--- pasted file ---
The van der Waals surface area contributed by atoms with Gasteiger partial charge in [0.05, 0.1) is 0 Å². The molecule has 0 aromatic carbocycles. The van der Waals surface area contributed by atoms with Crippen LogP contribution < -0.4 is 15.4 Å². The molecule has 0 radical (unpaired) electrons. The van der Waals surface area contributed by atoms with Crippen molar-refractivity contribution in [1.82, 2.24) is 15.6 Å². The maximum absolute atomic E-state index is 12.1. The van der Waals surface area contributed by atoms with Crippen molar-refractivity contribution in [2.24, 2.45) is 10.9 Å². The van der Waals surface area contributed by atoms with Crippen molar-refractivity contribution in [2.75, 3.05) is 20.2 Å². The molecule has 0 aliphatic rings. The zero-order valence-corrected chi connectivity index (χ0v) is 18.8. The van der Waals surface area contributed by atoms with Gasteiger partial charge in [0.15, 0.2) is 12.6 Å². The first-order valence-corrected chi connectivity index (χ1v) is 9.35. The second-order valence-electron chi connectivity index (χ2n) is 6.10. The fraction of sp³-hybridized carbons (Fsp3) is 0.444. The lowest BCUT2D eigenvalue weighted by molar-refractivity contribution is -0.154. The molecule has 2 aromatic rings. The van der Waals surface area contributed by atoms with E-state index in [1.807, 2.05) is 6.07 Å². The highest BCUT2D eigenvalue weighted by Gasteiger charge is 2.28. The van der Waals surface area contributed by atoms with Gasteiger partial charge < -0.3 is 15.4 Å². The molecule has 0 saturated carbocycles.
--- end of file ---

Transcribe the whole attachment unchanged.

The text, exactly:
The van der Waals surface area contributed by atoms with Gasteiger partial charge in [0.05, 0.1) is 0 Å². The molecule has 0 aromatic carbocycles. The van der Waals surface area contributed by atoms with Crippen LogP contribution < -0.4 is 15.4 Å². The molecule has 0 radical (unpaired) electrons. The van der Waals surface area contributed by atoms with Crippen molar-refractivity contribution in [1.82, 2.24) is 15.6 Å². The maximum absolute atomic E-state index is 12.1. The van der Waals surface area contributed by atoms with Crippen molar-refractivity contribution in [2.24, 2.45) is 10.9 Å². The van der Waals surface area contributed by atoms with Crippen molar-refractivity contribution in [2.75, 3.05) is 20.2 Å². The molecule has 0 aliphatic rings. The zero-order valence-corrected chi connectivity index (χ0v) is 18.8. The van der Waals surface area contributed by atoms with Gasteiger partial charge in [0.15, 0.2) is 12.6 Å². The first-order valence-corrected chi connectivity index (χ1v) is 9.35. The second-order valence-electron chi connectivity index (χ2n) is 6.10. The fraction of sp³-hybridized carbons (Fsp3) is 0.444. The lowest BCUT2D eigenvalue weighted by molar-refractivity contribution is -0.154. The molecule has 2 aromatic rings. The van der Waals surface area contributed by atoms with E-state index in [1.807, 2.05) is 6.07 Å². The highest BCUT2D eigenvalue weighted by Gasteiger charge is 2.28. The van der Waals surface area contributed by atoms with Gasteiger partial charge < -0.3 is 15.4 Å². The molecule has 0 saturated carbocycles.